Certain of these tumors are rising in incidence, experts note
MONDAY, Nov. 17 (HealthDay News) -- Smoking and drinking are associated with three esophageal and stomach cancer subtypes, say Dutch researchers who conducted a long-term study of almost 121,000 people.
The study focused on: esophageal squamous cell carcinoma (ESCC), which resembles head and neck cancer; esophageal adenocarcinoma (EAC), typically found in the lower esophagus; and gastric cardia adenocarcinoma (GCA), a cancer that occurs in the area of the upper stomach where it joins the esophagus.
After 16 years, there had been 120 ESCC cases, 168 EAC cases and 187 GCA cases among the study participants. The researchers identified a dose relationship between alcohol and ESCC. A person who drank four glasses of alcohol per day was five times more likely to develop ESCC than a person who didn't drink.
Former and current smoking was also associated with an increased risk of all three types of cancers. Current smokers had the highest risk while former smokers had an intermediate risk compared with people who'd never smoked.
The findings, to be presented Monday at the American Academy of Cancer Research's annual cancer prevention conference, in Washington, D.C., confirm risk factors previously associated with these cancers. But they don't explain the rise in these types of cancers, particularly EAC and GCA, researchers said.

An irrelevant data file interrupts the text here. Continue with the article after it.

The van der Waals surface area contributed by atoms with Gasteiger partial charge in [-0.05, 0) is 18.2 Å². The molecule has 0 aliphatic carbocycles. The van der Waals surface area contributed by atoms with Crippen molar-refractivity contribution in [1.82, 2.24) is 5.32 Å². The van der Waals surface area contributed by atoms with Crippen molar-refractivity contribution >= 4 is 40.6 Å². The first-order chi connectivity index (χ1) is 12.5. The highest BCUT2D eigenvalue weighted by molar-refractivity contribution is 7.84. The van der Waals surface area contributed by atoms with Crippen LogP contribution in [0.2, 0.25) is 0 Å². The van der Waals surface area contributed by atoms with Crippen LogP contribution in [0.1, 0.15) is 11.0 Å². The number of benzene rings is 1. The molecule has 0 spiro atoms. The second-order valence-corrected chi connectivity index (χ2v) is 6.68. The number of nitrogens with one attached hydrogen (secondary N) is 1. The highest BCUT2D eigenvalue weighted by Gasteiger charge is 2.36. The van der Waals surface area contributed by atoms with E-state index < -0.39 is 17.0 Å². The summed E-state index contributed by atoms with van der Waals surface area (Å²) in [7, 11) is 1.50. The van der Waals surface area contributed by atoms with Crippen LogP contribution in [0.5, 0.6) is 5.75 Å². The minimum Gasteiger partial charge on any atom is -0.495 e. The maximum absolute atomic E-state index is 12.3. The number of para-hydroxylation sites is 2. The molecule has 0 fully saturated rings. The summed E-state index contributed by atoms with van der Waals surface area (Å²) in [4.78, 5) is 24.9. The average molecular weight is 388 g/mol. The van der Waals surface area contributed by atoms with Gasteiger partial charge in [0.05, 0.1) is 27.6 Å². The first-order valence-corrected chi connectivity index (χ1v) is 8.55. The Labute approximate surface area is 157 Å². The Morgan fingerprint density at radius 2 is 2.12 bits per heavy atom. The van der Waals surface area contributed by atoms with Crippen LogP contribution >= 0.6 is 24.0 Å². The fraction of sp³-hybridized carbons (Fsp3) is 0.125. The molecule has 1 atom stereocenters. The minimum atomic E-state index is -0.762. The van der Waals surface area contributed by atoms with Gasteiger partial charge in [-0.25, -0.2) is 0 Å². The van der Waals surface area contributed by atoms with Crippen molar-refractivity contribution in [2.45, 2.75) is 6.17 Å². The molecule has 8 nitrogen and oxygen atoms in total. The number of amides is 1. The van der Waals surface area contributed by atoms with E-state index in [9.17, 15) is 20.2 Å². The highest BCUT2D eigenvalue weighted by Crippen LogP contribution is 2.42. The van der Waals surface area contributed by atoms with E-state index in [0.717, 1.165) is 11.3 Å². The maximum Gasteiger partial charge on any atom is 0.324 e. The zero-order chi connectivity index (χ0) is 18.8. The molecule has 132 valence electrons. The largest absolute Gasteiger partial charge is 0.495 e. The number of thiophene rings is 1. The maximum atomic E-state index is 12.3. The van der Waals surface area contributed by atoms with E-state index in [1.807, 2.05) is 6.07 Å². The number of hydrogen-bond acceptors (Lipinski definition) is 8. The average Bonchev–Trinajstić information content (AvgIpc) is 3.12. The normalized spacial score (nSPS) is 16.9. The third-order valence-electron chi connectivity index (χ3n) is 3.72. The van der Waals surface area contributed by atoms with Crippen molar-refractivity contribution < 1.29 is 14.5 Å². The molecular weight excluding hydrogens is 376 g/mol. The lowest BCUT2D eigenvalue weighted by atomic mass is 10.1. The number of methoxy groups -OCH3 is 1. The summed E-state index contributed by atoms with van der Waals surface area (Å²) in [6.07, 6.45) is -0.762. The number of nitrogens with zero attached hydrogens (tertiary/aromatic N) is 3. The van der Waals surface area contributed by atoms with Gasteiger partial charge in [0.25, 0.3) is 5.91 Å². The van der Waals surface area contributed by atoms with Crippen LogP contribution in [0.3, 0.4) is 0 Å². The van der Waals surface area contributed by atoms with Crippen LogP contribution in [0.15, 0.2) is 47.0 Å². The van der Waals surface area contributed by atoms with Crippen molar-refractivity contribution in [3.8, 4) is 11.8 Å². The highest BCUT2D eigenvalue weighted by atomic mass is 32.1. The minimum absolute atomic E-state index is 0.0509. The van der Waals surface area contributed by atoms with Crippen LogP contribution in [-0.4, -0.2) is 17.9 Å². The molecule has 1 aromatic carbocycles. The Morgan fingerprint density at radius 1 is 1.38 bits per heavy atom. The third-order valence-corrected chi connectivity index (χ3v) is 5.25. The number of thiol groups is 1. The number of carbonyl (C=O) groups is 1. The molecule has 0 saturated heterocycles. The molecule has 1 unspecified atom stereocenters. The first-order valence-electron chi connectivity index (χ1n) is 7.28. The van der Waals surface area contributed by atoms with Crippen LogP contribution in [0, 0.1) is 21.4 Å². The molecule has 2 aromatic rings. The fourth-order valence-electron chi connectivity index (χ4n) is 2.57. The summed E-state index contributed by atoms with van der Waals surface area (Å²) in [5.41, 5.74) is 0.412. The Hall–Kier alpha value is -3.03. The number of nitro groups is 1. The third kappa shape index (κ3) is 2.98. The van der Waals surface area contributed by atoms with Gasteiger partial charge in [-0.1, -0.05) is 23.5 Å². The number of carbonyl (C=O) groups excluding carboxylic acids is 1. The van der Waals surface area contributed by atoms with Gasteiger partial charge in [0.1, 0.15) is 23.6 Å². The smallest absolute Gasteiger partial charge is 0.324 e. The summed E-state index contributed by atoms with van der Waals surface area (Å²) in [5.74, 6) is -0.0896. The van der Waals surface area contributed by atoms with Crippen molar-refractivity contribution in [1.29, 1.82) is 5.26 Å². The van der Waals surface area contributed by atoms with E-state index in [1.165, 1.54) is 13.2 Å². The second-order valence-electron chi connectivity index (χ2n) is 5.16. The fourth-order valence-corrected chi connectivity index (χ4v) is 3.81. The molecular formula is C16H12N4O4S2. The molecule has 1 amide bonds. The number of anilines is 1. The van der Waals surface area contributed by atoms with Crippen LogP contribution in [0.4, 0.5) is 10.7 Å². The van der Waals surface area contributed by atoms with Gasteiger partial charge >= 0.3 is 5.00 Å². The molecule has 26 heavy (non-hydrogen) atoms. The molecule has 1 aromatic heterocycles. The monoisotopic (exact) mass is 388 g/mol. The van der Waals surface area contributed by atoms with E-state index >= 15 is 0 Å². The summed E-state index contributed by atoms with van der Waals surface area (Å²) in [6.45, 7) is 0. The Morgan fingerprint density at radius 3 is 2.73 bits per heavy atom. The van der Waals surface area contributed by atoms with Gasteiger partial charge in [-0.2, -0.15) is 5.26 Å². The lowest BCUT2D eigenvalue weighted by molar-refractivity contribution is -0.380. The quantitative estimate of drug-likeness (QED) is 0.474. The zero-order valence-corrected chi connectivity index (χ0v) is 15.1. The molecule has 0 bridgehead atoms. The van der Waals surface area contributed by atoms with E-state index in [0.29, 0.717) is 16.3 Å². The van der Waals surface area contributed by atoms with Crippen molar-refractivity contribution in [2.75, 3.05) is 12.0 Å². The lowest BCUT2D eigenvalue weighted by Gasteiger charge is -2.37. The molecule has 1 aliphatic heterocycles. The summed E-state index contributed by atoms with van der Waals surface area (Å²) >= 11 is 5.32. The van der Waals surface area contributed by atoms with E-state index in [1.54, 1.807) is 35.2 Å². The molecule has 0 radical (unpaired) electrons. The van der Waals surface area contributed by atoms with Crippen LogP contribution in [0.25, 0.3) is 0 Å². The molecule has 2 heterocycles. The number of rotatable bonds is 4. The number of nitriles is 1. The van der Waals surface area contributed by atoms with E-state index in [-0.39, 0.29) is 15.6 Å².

"The results of this study again confirm recommendations for a healthy lifestyle, namely not to smoke and to drink alcohol in moderation. But it also suggests that there must be other risk factors for EAC and GCA," study author Jessie Steevens, of the epidemiology department at Maastricht University, said in an American Association for Cancer Research news release.
"Other factors that might be associated with the risk of these cancers include obesity, diet and nutrition, exercise, occupational exposures, medical factors and so forth, which we are beginning to study," she said.
The American Cancer Society has more about esophageal cancer.
-- Robert Preidt
SOURCE: American Association for Cancer Research, news release, Nov. 17, 2008
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